Foreign Minister Julie Bishop says that deadly attacks like those seen in Jakarta had been expected by experts and authorities.
Multiple blasts and bombings in the Indonesian capital yesterday killed seven people, including five attackers.
Islamic State militants have claimed responsibility for the attack.
Ms Bishop said that attacks of this type had been expected by authorities, prompting an agreement to coordinate counter-terrorism efforts last month.
She told the ABC that warnings had “been coming for some time”.
“There has been an expectation that an attack would take place in our part of the world at some time,” she said.
“Experts have been expecting some type of attack at some point.”
Ms Bishop said authorities understood there was a terror cell within Indonesia, and Australians on the ground have been warned to exercise a high degree of caution.
“The Australian government absolutely condemns these horrific attacks in Jakarta, and I spoke with my Indonesian counterpart yesterday to convey that Australia stands with Indonesia at this shocking time and offering whatever support Indonesia may need in the investigation of these attacks.”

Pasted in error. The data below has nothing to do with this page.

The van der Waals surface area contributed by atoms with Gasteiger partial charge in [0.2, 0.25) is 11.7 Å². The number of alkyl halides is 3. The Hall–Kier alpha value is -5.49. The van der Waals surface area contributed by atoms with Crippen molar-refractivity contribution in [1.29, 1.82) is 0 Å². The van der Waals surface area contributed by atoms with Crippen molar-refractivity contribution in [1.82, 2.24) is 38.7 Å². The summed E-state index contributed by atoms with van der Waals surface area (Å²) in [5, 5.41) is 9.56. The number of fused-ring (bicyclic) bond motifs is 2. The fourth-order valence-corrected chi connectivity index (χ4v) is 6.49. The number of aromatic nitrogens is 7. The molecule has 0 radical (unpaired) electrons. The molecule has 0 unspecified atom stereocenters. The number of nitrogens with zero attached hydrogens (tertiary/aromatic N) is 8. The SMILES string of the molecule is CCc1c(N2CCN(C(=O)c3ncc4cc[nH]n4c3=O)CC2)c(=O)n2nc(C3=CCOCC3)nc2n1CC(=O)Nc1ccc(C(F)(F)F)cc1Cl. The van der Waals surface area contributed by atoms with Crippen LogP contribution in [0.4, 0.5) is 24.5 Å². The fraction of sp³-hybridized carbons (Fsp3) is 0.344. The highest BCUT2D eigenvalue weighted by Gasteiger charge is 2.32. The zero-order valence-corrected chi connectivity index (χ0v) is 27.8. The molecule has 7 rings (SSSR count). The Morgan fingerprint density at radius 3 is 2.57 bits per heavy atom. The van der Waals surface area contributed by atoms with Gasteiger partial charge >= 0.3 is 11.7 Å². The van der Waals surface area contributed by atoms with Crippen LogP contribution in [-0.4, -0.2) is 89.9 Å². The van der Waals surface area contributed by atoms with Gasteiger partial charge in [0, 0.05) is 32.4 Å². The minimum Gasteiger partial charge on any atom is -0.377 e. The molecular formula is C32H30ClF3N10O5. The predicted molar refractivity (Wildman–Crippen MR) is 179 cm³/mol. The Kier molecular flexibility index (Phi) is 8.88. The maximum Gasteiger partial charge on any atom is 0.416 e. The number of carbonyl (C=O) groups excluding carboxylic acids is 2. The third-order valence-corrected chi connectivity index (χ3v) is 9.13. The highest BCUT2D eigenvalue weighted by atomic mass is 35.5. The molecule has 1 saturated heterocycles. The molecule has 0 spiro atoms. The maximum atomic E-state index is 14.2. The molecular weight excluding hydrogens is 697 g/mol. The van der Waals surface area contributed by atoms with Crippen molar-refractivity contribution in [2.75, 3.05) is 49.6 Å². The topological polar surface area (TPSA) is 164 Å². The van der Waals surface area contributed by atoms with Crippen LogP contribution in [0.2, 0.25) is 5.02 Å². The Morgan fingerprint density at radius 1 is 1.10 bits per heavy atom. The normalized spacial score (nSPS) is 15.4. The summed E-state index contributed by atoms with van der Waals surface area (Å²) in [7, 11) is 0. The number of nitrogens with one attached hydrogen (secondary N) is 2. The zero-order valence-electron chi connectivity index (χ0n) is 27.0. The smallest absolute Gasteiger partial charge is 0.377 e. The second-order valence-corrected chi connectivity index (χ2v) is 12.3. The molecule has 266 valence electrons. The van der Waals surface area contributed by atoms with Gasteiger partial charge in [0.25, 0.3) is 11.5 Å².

Attorney-General George Brandis said Australia has offered police and intelligence assistance to Indonesia following the attacks in Jakarta.
In a statement, Senator Brandis said he contacted his counterpart in Indonesia yesterday to make the offer as an example of closer co-operation on counter-terrorism between Australia and Indonesia.
“The offer follows our recent meeting at the Inaugural Indonesia-Australia Ministerial Council on Law and Security in which we agreed to closer operational and technical counter terrorism cooperation,” he said.
Prime Minister Malcolm Turnbull has also expressed his sympathy over the Jakarta attacks overnight.
In a tweet, Mr Turnbull says Australians’ thoughts, prayers and resolute solidarity are with the people of Indonesia as they respond to the terrorist attacks.
Justice Minister Michael Keenan could not disclose details on what form any assistance from the government might take, but said that Australia would “provide them with whatever they need”.
He told the ABC that there would also be a review of security at the Australian Embassy in the wake of the attack, though noted that it has always been tight.